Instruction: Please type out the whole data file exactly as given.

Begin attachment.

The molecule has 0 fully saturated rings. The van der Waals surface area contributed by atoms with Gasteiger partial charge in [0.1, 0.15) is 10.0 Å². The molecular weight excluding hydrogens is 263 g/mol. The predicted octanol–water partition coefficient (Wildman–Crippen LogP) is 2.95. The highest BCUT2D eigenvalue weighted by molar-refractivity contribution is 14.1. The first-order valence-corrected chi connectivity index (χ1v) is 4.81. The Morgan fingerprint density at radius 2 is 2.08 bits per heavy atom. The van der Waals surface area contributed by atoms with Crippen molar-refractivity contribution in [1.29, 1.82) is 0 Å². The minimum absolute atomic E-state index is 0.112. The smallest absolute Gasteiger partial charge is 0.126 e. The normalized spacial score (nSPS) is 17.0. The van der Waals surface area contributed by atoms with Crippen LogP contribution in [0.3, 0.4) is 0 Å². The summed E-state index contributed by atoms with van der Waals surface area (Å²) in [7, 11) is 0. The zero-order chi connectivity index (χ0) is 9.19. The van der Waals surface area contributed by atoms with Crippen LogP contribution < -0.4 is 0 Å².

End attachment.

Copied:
The molecule has 0 fully saturated rings. The van der Waals surface area contributed by atoms with Gasteiger partial charge in [0.1, 0.15) is 10.0 Å². The molecular weight excluding hydrogens is 263 g/mol. The predicted octanol–water partition coefficient (Wildman–Crippen LogP) is 2.95. The highest BCUT2D eigenvalue weighted by molar-refractivity contribution is 14.1. The first-order valence-corrected chi connectivity index (χ1v) is 4.81. The Morgan fingerprint density at radius 2 is 2.08 bits per heavy atom. The van der Waals surface area contributed by atoms with Crippen molar-refractivity contribution in [1.29, 1.82) is 0 Å². The minimum absolute atomic E-state index is 0.112. The smallest absolute Gasteiger partial charge is 0.126 e. The normalized spacial score (nSPS) is 17.0. The van der Waals surface area contributed by atoms with Crippen LogP contribution in [0.3, 0.4) is 0 Å². The summed E-state index contributed by atoms with van der Waals surface area (Å²) in [7, 11) is 0. The zero-order chi connectivity index (χ0) is 9.19. The van der Waals surface area contributed by atoms with Crippen LogP contribution < -0.4 is 0 Å².